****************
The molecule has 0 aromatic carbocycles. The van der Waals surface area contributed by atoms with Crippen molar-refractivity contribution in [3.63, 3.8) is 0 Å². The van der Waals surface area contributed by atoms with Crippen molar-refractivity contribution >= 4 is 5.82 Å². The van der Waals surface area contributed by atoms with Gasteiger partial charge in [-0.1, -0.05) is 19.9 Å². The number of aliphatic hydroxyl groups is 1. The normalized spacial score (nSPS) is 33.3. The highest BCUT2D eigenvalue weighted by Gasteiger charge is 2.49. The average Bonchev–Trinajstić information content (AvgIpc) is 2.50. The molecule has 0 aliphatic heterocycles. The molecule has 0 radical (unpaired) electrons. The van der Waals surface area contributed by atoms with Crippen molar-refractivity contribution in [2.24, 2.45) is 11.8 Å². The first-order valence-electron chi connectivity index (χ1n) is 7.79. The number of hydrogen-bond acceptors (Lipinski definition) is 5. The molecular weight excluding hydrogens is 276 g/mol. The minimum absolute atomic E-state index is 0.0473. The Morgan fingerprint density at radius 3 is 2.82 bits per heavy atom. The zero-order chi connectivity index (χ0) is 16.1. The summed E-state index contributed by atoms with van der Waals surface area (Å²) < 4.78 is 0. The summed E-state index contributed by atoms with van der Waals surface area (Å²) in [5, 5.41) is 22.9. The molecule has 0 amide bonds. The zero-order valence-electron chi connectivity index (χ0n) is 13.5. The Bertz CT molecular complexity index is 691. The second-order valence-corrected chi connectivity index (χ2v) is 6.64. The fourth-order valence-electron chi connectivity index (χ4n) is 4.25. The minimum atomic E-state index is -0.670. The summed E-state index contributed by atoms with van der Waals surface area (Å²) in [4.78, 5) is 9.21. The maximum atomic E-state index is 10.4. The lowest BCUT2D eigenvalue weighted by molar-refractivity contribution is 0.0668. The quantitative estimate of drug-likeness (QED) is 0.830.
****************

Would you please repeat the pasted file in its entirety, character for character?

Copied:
The molecule has 0 aromatic carbocycles. The van der Waals surface area contributed by atoms with Crippen molar-refractivity contribution in [3.63, 3.8) is 0 Å². The van der Waals surface area contributed by atoms with Crippen molar-refractivity contribution >= 4 is 5.82 Å². The van der Waals surface area contributed by atoms with Gasteiger partial charge in [-0.1, -0.05) is 19.9 Å². The number of aliphatic hydroxyl groups is 1. The normalized spacial score (nSPS) is 33.3. The highest BCUT2D eigenvalue weighted by Gasteiger charge is 2.49. The average Bonchev–Trinajstić information content (AvgIpc) is 2.50. The molecule has 0 aliphatic heterocycles. The molecule has 0 radical (unpaired) electrons. The van der Waals surface area contributed by atoms with Crippen molar-refractivity contribution in [2.24, 2.45) is 11.8 Å². The first-order valence-electron chi connectivity index (χ1n) is 7.79. The number of hydrogen-bond acceptors (Lipinski definition) is 5. The molecular weight excluding hydrogens is 276 g/mol. The minimum absolute atomic E-state index is 0.0473. The Morgan fingerprint density at radius 3 is 2.82 bits per heavy atom. The zero-order chi connectivity index (χ0) is 16.1. The summed E-state index contributed by atoms with van der Waals surface area (Å²) < 4.78 is 0. The summed E-state index contributed by atoms with van der Waals surface area (Å²) in [5, 5.41) is 22.9. The molecule has 0 amide bonds. The zero-order valence-electron chi connectivity index (χ0n) is 13.5. The Bertz CT molecular complexity index is 691. The second-order valence-corrected chi connectivity index (χ2v) is 6.64. The fourth-order valence-electron chi connectivity index (χ4n) is 4.25. The minimum atomic E-state index is -0.670. The summed E-state index contributed by atoms with van der Waals surface area (Å²) in [4.78, 5) is 9.21. The maximum atomic E-state index is 10.4. The lowest BCUT2D eigenvalue weighted by molar-refractivity contribution is 0.0668. The quantitative estimate of drug-likeness (QED) is 0.830.